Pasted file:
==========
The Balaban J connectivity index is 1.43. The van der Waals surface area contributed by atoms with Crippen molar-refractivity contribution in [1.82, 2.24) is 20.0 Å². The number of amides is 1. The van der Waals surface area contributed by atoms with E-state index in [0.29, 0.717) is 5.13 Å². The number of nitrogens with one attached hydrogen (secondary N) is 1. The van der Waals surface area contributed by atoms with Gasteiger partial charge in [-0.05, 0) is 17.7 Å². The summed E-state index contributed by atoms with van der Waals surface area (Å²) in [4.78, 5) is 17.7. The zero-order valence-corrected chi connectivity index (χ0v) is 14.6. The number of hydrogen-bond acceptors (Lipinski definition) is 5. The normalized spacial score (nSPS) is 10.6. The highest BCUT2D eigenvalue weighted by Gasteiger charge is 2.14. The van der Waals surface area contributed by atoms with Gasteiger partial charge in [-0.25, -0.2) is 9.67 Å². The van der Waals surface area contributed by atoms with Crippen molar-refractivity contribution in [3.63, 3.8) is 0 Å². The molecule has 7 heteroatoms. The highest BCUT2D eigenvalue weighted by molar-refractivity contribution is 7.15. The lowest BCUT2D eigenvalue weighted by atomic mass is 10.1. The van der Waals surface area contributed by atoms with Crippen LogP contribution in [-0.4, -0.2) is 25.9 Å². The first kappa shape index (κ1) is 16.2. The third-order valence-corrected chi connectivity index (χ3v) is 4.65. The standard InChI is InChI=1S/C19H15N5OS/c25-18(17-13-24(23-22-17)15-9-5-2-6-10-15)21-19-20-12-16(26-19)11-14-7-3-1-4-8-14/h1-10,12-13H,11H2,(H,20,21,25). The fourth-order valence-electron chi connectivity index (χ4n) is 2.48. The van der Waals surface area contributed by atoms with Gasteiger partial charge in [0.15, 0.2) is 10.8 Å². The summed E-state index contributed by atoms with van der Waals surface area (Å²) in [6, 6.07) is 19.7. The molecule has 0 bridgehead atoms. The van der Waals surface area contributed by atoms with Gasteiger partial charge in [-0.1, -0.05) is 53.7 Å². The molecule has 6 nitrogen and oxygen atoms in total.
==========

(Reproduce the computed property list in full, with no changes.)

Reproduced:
The Balaban J connectivity index is 1.43. The van der Waals surface area contributed by atoms with Crippen molar-refractivity contribution in [1.82, 2.24) is 20.0 Å². The number of amides is 1. The van der Waals surface area contributed by atoms with E-state index in [0.29, 0.717) is 5.13 Å². The number of nitrogens with one attached hydrogen (secondary N) is 1. The van der Waals surface area contributed by atoms with Gasteiger partial charge in [-0.05, 0) is 17.7 Å². The summed E-state index contributed by atoms with van der Waals surface area (Å²) in [4.78, 5) is 17.7. The zero-order valence-corrected chi connectivity index (χ0v) is 14.6. The number of hydrogen-bond acceptors (Lipinski definition) is 5. The normalized spacial score (nSPS) is 10.6. The highest BCUT2D eigenvalue weighted by Gasteiger charge is 2.14. The van der Waals surface area contributed by atoms with Gasteiger partial charge in [-0.25, -0.2) is 9.67 Å². The van der Waals surface area contributed by atoms with Crippen molar-refractivity contribution in [3.63, 3.8) is 0 Å². The molecule has 7 heteroatoms. The highest BCUT2D eigenvalue weighted by molar-refractivity contribution is 7.15. The lowest BCUT2D eigenvalue weighted by atomic mass is 10.1. The van der Waals surface area contributed by atoms with Crippen LogP contribution in [-0.4, -0.2) is 25.9 Å². The first kappa shape index (κ1) is 16.2. The third-order valence-corrected chi connectivity index (χ3v) is 4.65. The standard InChI is InChI=1S/C19H15N5OS/c25-18(17-13-24(23-22-17)15-9-5-2-6-10-15)21-19-20-12-16(26-19)11-14-7-3-1-4-8-14/h1-10,12-13H,11H2,(H,20,21,25). The fourth-order valence-electron chi connectivity index (χ4n) is 2.48. The van der Waals surface area contributed by atoms with Gasteiger partial charge in [0.15, 0.2) is 10.8 Å². The summed E-state index contributed by atoms with van der Waals surface area (Å²) in [6, 6.07) is 19.7. The molecule has 0 bridgehead atoms. The van der Waals surface area contributed by atoms with Gasteiger partial charge in [-0.1, -0.05) is 53.7 Å². The molecule has 6 nitrogen and oxygen atoms in total.